Tuesday, June 16, 2009
Ah, lumberjacks. Is there any trend you can't start? First you had everyone wielding tree-demolishing axes. Then it was the log rolling. You were such a beacon of trend setting. Thankfully, your fashion forwardness did not disappoint.
Okay, so maybe lumberjacks weren't necessarily in on the whole ironic grunge wave of fashion, but they certainly did provide a wealth of inspiration. The early-to-mid 90s were an interesting era, fashion-wise. Highly influenced by the mainstream rise of grunge music and subsequent subculture, the 90s saw an inexplicable rise in woodsy, outdoorsy styles. As Seattle was the generally-agreed-upon birthplace of grunge, it was no wonder they had the whole fashion world dressing like Pacific Northwesterners. Minus the functionality, that is.
Flannel became a ubiquitous staple of youth culture identity in the 90s, flaunting a sense of moody, brooding anti-authority that so defined young people in the grunge era. Plaid, functionally warm button-down shirts provided the necessary anti-fashion vibe embodied by the irreverent point of contact between Generation X and Generation Y. Before Generation Y grew up and got all civic-minded and mainstream (and probably considerably less cool), they were still riding the crest of unshakable cynicism with their 70s-born hippie-parent-backlash peers of Generation X.
Before the days of hipster chic, the level of irony in one's clothing was not quite as well-selected. While now you can walk down a trendy urban street and see the exhaustively planned outfits of a bunch of American Apparel catalog rejects, ("See, if I pair this pinstriped fedora with these neon yellow 1970s high school gym shorts...") back in the 90s the anti-fashion was not quite so preconceived. Rather, while the 80s had provided us with ridiculous poppy, mainstream, shiny bright-colored trends, the 90s' answer was to spit in the face of these bubblegum trends and say, "Screw it all. We're wearing flannel."
General unkemptness was a popular side effect of the grunge culture. True to the movement's name, grunge followers were, well, grungy. They had dirty, stringy long hair and tended to have that pleasant unwashed look (and we can only assume, corresponding smell.) Lucky for society the actual grunge movement was pretty centralized, meaning the flannel-clad sullen-faced teens you saw in your own hometowns were likely some class of poseur. Sure, they had the flannel shirts and ripped up jeans, but they were buying the shirts 3 for 1 at Kohl's and purchasing their jeans pre-ripped. Their authenticity and intention was at best questionable. It's probably more that they just really, really liked the Smells Like Teen Spirit video than that they subscribed to any particular brand of anti-authority ideology.
Lucky for the flannel industry (there's a whole flannel commercial infrastructure, right? I assume) it it a highly functional fabric that certainly has its share of constructive uses. Though I'm sure the usefulness of flannel is far more wide-ranging, here are some of the basic functionalities of 1990s flannel-wearing:
1. It kept the heroin chic among us warm
Forget Twiggy, the 90s brought a whole new wave of painfully thin, strung-out-looking models. Kate Moss was an unsmiling, non-eating supposed inspiration for us all. You have to realize, though, that it gets cold being that skinny. These uninsulated waifs were lucky to have a big burly flannel on hand to fight off the 0% body fat woes.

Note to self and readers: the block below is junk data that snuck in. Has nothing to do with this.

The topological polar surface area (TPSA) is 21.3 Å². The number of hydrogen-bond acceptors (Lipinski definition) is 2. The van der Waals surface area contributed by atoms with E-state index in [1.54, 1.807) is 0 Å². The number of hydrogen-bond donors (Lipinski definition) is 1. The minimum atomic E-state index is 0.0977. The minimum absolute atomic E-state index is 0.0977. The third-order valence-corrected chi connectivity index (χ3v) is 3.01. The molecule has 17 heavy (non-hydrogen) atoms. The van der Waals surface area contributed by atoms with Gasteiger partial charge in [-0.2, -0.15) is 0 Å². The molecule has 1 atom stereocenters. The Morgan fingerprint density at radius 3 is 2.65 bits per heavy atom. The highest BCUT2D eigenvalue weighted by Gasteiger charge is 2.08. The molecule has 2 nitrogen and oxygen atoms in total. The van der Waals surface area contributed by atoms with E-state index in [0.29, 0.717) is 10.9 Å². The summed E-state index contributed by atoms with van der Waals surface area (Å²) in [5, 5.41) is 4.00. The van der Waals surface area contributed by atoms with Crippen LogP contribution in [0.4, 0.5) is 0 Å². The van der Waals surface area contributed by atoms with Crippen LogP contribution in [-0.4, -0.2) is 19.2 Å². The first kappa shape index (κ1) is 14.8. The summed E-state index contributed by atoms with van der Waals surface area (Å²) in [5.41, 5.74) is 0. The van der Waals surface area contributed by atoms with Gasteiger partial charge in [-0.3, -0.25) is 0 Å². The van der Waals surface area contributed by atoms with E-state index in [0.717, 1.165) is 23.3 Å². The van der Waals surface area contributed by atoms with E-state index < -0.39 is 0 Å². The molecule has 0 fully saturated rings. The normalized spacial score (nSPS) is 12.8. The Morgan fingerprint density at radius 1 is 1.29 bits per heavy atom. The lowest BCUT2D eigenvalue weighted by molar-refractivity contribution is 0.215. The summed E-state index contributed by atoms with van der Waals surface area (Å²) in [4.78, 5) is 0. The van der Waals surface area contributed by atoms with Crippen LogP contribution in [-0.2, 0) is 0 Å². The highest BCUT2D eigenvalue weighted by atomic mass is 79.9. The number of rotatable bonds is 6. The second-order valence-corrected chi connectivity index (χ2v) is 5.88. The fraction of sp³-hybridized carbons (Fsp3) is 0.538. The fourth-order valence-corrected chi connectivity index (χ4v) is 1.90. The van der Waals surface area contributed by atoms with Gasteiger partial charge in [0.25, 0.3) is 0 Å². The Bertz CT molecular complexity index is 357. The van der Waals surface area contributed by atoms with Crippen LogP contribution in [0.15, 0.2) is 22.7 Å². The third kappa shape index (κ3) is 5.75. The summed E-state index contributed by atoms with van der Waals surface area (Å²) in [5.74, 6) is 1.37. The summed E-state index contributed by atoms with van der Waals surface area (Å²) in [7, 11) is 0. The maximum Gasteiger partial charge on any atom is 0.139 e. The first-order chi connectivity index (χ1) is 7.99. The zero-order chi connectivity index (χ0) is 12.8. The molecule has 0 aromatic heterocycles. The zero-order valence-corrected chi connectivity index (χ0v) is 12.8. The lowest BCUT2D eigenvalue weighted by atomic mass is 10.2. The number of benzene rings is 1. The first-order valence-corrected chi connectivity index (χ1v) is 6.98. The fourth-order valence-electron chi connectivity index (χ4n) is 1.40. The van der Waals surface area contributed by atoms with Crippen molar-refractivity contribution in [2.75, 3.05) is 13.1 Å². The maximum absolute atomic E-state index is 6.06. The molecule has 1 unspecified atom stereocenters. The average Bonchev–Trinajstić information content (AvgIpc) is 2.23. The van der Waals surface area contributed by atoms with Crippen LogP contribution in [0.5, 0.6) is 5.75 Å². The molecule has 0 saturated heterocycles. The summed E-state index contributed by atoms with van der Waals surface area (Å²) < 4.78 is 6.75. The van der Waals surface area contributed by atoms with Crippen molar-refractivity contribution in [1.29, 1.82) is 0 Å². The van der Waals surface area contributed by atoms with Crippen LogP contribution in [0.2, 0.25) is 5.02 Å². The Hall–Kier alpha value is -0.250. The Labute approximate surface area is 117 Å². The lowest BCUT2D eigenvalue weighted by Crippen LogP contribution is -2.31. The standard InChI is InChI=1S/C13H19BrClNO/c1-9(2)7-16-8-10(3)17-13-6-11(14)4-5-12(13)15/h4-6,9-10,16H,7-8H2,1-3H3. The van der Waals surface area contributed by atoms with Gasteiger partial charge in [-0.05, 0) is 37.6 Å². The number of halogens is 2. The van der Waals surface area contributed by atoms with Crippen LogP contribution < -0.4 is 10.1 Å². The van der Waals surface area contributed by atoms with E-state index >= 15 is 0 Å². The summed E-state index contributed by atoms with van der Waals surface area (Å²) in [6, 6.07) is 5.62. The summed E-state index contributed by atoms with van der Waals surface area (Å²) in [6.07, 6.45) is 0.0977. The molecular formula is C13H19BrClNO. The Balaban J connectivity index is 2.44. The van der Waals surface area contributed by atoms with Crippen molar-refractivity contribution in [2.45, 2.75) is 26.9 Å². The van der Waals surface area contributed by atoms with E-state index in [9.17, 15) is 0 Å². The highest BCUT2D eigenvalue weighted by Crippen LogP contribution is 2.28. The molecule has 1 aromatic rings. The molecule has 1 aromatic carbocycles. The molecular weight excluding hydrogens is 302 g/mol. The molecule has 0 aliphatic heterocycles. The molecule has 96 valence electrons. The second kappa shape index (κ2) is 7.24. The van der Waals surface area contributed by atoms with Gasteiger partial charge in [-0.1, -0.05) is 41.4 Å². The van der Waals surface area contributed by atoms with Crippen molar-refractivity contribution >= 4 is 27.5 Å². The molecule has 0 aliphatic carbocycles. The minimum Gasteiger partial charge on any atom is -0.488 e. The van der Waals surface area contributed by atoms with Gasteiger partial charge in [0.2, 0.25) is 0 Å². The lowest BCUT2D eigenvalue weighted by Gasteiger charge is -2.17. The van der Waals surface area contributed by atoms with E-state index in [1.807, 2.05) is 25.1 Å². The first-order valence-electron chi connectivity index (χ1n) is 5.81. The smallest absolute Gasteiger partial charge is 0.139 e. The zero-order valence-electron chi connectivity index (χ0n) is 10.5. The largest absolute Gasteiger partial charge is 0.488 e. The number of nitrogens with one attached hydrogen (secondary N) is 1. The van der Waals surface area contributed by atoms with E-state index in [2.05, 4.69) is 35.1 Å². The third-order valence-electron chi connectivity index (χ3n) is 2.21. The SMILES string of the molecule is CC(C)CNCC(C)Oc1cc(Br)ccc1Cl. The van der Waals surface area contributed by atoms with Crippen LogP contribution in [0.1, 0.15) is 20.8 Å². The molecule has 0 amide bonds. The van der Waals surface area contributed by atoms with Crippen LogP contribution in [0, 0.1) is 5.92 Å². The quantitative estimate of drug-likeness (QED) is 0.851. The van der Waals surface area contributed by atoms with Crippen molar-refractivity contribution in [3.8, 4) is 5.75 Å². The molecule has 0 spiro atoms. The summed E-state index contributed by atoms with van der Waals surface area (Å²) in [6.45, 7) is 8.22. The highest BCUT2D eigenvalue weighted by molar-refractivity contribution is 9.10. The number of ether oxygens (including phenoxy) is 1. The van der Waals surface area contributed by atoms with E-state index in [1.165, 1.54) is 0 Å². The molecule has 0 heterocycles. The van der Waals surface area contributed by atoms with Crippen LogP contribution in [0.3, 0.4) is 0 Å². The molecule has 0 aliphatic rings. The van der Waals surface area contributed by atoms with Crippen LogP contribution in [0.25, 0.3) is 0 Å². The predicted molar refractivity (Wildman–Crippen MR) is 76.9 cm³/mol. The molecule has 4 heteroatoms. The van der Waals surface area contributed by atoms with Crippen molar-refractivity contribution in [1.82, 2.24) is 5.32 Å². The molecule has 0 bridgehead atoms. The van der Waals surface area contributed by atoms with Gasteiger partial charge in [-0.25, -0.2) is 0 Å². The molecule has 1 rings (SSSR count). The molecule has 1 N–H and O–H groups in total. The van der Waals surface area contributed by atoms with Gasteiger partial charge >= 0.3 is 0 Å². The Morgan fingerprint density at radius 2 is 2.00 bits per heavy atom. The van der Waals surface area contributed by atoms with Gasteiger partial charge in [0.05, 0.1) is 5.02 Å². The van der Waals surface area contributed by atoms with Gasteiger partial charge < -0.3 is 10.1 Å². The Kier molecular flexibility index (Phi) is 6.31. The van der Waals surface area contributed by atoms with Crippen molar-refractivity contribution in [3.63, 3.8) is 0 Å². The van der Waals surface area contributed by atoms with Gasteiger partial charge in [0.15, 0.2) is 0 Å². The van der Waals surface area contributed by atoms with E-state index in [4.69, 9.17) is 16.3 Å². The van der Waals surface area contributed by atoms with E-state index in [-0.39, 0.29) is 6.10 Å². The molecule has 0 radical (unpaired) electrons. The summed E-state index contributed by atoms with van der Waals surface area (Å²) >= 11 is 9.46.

2. The butt-less still reeling from Sir Mix-a-Lot's slurs could use it handily as padding
No one in the 90s would ever wear a flannel shirt on its own. No, it was necessary to pile on as many other cynical concert tees as you could muster in order to fully achieve your 90s grunginess. Sometimes, though, you just needed a break from your heat-producing flannel. Don't have a place to put it down? Use your body as a temporary hanger and tie it around your waist! A foolproof plan. Good for hiding bodily imperfections and stains, too.
3. You are so tired you couldn't possibly wait until you got home and climbed into bed.
Luckily, your flannel doubled as pajamas. Or better yet, you could simply grab your handy seam-ripper and before you know it, you've got a new pair of winter sheets. Talk about multipurpose!
4. You would make a stellar extra on Nickelodeon's Pete and Pete or ABC's My So-Called Life
Both Petes were famous for their signature flannel looks. You'd be hard-pressed to find an episode of MSCL where neither Angela nor Jordan was wearing some manifestation of flannel somewhere on their person. These fine specimens of 90s television were spreading the good word of flannel, one episode at a time.
5. In a frequently temperature-shifting setting, it offered top-notch ventilation
Perfecting your flannel-based outfit was contingent on layering. Luckily, the open-flannel-over-t-shirt-or-thermal look allowed for intermittent breezes and important underarm and back ventilation.
6. Great for absorbing greasy hair!
How else would the members of Nirvana or Pearl Jam lay down to sleep at night without sliding off the pillow? Chalk it up to the ever-absorbent power of flannel. Go days without washing with full grease-drip protection!
7. You can pose as a Brawny Paper Towels spokesimage model, no problem
Again, that lumberjack image. When paired with your work jeans and some Doc Martens or Timberlands, you were pretty much ready for whatever challenge (or spill) nature threw at you.
To all you former Niravana-wannabes, embrace your once-burgeoning early 90s grunginess. You don't even need too be overly nostalgic to begin this inner hug, as flannel has (for better or worse) made a comeback in a big way. So go out there and wear it proudly. Just please don't tie it around your waist this time around.